End of the Road: Marking the Passing of the Australian Auto Industry – The Big Picture

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A moment’s silence, please, to mark the passing of the Australian auto industry. The last car to be designed, engineered, and manufactured in Australia, a Holden Commodore SS-V Redline sedan, rolled off the General Motors Holden assembly line in October. The end of the road arrived 69 years after another Holden, the hunchbacked 48/215, proudly announced the birth of “Australia’s Own Car.”

Officially, GM’s decision to quit making cars in Australia—which followed similar exits by Ford and Toyota—was the result of the Australian government ending financial support for auto manufacturing. But that’s not the whole story: Australians had also fallen out of love with the Australian car. From 1998 through 2003, GMH sold an average of almost 88,000 Holden Commodores a year. By 2010, however, Commodore sales had slumped to less than 47,000 a year and by 2016 less than 26,000.

Based on a 1940 design for a small Chevy that was never built, the first Holden—launched in November 1948—was a tough, roomy sedan with space for five and their luggage, powered by a torquey, easy-driving engine. Aussies loved the formula: Within 10 years, one in every two new cars sold in Australia was a Holden. Others in Detroit noticed Australia’s predilection for cars that were American in flavor, and by 1960 both Ford and Chrysler had opened factories Down Under.

Australian cars started out as mini-me Americana. The FC Holden of 1958 looked like a scaled-down ’55 Chevy, and the FB Holden launched in 1960 echoed the grin and fins of a ’57 Chevy. Early Falcons and Valiants were simply Australian-made copies of the American Ford and Chrysler compacts.

By the late ’60s, things had changed, however. The cleanly styled 1963 EH Holden looked vaguely American but was not obviously a riff on any domestic GM product. Chrysler’s first Australian-designed Valiant appeared in 1971, and the Ford Australia studio set up by Jack Telnack in 1966 had its first all-Australian Falcon on the road by 1972. There were American influences in the styling and the mechanical hardware, but the cars were unique.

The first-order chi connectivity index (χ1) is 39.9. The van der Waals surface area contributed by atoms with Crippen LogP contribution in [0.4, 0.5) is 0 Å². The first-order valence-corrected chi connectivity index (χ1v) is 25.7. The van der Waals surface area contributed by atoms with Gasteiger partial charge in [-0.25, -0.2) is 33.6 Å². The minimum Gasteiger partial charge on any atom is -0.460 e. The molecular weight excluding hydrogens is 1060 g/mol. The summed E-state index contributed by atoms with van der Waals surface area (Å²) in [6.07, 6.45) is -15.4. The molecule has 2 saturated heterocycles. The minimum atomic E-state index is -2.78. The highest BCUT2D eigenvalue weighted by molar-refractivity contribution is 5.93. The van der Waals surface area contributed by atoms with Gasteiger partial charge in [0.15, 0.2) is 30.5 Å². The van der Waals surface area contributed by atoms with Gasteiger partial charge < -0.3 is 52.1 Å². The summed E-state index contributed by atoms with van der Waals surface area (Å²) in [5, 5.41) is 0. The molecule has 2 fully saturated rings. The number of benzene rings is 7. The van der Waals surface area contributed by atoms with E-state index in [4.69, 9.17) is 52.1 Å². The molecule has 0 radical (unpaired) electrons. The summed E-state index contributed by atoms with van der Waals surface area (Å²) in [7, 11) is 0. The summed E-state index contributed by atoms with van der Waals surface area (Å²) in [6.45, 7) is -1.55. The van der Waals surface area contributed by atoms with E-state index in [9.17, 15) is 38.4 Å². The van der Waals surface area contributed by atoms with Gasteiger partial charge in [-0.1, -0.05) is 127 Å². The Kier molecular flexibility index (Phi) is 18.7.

In addition to four-door Holden, Falcon, and Valiant sedans, there were wagons, as well as two-door coupe, panel van, and long-wheelbase luxury variants. And, of course, everyone made a ute. They were created by Australian engineers and designers and built by Australian manufacturing specialists. Sure, senior execs rotated in from the head office—Edsel Ford II ran Ford Australia’s sales and marketing operation from 1978 to 1980, and Mark Reuss headed GMH in 2008 and 2009—but talent went the other way, as well. Former Ford Motor Company CEO Jac Nasser and current GM design chief Mike Simcoe started their careers in Australia.

But Australia’s auto industry had a fatal flaw. It had been tooled up around a single vehicle genre, the large family sedan, and by the early 21st century Australian consumers had come to prefer small hatchbacks, SUVs, and all-wheel-drive pickups instead. As long as Aussies had wanted vehicles that weren’t made anywhere else and as long as there was support from the Australian government, GM and Ford could be persuaded to keep building Holdens and Falcons in Australia. But the home market simply wasn’t big enough to justify the cost of retooling those factories to make cars, trucks, and SUVs that could be easily imported instead.

Chasing export markets for Australian-made cars to keep Australian factories profitable wasn’t really an option, either, as strategic product planning decisions made in Detroit were often at odds with a complex global matrix of cost imperatives and political expediency. An ambitious 1990s GMH plan to sell a version of the VT Holden Commodore in the U.S. as a Buick, for example, was ultimately killed by UAW opposition to the project.

Read our Last Test of the Australian-made 2017 Chevrolet SS right here.

Australia’s best-selling vehicle last year was the Toyota HiLux pickup, followed by the Toyota Corolla, the Hyundai i30, and the Ford Ranger. The Australian car is dead, and with it an industry that once trained thousands of Australians in the art and science of automaking is, as well.



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